Oct 13, 2022
Bailey’s Gamble Pays Off, For Now, as Kwarteng Rushes Back to UK
(Bloomberg) -- Andrew Bailey was arriving at a meeting in Washington on Thursday as reports filtered out that the British government was preparing what could prove to be the mother of all U-turns.
Asked by reporters whether dropping plans for a massive package of unfunded tax cuts would end weeks of turmoil in UK markets, the Bank of England governor refused to comment but he smiled broadly.
When Chancellor of the Exchequer Kwasi Kwarteng dashed back to London hours later to deal with the mounting crisis, the reason for Bailey’s satisfaction was clear. Friday’s jump in Uk government debt would have delighted him even more as the 10-year yield plunged to below 4%.
Senior UK officials in Washington couldn’t recall the last time a chancellor had left early from the International Monetary Fund’s meeting but it was clear Kwarteng’s budget was unraveling and he had no choice.
Two days earlier, 63-year-old Bailey had found himself in the eye of the storm after vowing to end the Bank’s £65 billion ($74 billion) emergency bond-buying facility this Friday as planned.
Traders had expected an extension and responded by dumping the pound and pushing up the yield on UK government debt. Kwarteng warned that it would be “a matter for the governor” if the rout extended into next week. Analysts predicted that Bailey would be forced to reverse course, suffering a damaging blow to his credibility as a result.
And yet Bailey’s gamble appears to be paying off, at least for the time being.
Markets rallied on the reports of U-turns on corporation tax and other parts of Kwarteng’s so-called mini-budget. The pound closed 2% higher versus the dollar on Thursday, before being little changed Friday. Government borrowing costs, which influence the mortgage costs of UK homeowners, fell as Kwarteng was preparing for a hasty exit from Washington.
“It looks like Bailey’s pressure on the politicians may have worked,” said Tim Graf, head of EMEA macro strategy at State Street. “There is very little chance of purchases being extended.”
For all Kwarteng’s bravado, officials formed a protective barrier around Bailey at the IMF meeting in the US capital, directing blame for the market turmoil squarely at the chancellor and UK Prime Minister Liz Truss. IMF Managing Director Kristalina Georgieva praised the BOE’s bond buying backstop, saying the “action was appropriate” and had addressed “a risk to financial stability.”
Read More: Truss Prepares to Abandon Key Tax Cuts Amid Market Turmoil
She also emphasized the need for “policy coherence and communicating clearly,” a thinly veiled criticism of Truss and Kwarteng’s plan for £45 billion of unfunded tax cuts, announced three weeks ago without oversight of the independent Office for Budget Responsibility, which had unleashed the turmoil in UK markets.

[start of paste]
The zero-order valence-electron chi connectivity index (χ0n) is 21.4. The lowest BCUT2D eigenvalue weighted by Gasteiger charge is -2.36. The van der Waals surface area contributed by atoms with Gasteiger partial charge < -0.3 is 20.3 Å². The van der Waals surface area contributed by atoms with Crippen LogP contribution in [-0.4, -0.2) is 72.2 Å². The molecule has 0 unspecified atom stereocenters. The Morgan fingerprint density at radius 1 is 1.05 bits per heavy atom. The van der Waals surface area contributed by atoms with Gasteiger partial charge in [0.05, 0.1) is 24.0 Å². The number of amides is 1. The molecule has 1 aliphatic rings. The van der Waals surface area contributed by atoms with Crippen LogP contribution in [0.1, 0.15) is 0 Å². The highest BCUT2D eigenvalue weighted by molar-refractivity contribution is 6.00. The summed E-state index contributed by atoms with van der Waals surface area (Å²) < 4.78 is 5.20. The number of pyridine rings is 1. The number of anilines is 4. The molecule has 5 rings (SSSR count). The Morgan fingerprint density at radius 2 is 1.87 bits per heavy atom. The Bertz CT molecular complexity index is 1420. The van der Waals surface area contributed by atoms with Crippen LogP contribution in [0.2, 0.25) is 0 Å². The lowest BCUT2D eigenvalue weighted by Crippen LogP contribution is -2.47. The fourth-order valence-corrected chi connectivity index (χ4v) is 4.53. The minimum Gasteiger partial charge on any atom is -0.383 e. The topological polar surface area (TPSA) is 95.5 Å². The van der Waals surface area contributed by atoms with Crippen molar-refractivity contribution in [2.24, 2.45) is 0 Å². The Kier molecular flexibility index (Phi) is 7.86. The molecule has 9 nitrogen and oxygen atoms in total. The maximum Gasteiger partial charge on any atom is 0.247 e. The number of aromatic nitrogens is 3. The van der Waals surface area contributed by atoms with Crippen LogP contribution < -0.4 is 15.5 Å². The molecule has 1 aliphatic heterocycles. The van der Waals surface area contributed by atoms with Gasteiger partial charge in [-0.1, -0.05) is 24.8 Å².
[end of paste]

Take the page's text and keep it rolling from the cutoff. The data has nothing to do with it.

Truss had taken aim at the so-called economic orthodoxy as she campaign for the Tory party leadership over the summer, with support from her longtime ideological ally Kwarteng. They said that conventional, cautious policy-making had held back the UK economy for years.
In Washington, Kwarteng was confronted with many of the leaders of that orthodoxy while Truss was back in London trying to contain the fallout from their own experiment with the British economy.
“The numbers need to add up,” Mark Carney, the former BOE governor, said at a CNN fringe event at the IMF. “In this different risk environment, mistakes will be punished. Yes, institutions matter.”
Bailey’s deadline to scare pension funds into using its emergency facility to close out their positions by giving them a hard deadline also appeared to have worked. On Thursday, the BOE bought a record £4.68 billion of assets. Since the governor’s warning on Tuesday night, bond buying has more than doubled.
The Institute for Fiscal Studies estimates that the government will need to find £60 billion to stabilize the debt. Raising corporation tax as previously planned would save £18 billion. A cut in the aid budget may save another £5 billion.
Senior bankers fear that the bank levy, levied on the balance sheets of the UK’s biggest lenders, may also be increased. One said the government’s growth plan was a good idea, it just needed to be made contingent on bringing the public finances under control first.
What Bloomberg Economics Says...
“Cancelling at least one of the bigger tax giveaways will go someway to restoring market confidence in the UK, but it will take a lot more than that to materially tamp down borrowing costs. There’s another unfortunate reality -- permanent damage to credibility may have been done.”
-- Jamie Rush and Dan Hanson
Click here for more insight
While the market pressure has abated for now, there is still a significant risk that the government fails to deliver the increase in corporation tax or other measures that markets are now pricing in before trading opens next week.
“Some substantive follow through will be necessary if we have any hope of calmer conditions prevailing,” said Richard McGuire a strategist at Rabobank in London.
Following Thursday’s rally in gilts and sterling, and with no BOE bond buying backstop from Monday, investors fear markets may suffer another shock if there are no solid policy announcements on tax and spending.
“The pound will remain under pressure, and I’d be very wary on gilts,” said Stephen Miller, an investment consultant at GSFM, a unit of Canada’s CI Financial Corp. in Sydney. “The optics suggest a chaotic, divided and incohesive central bank and government and markets don’t like that one bit. We see that in the massive volatility in gilts and the pound.”
(Adds bond market reaction in third paragraph)
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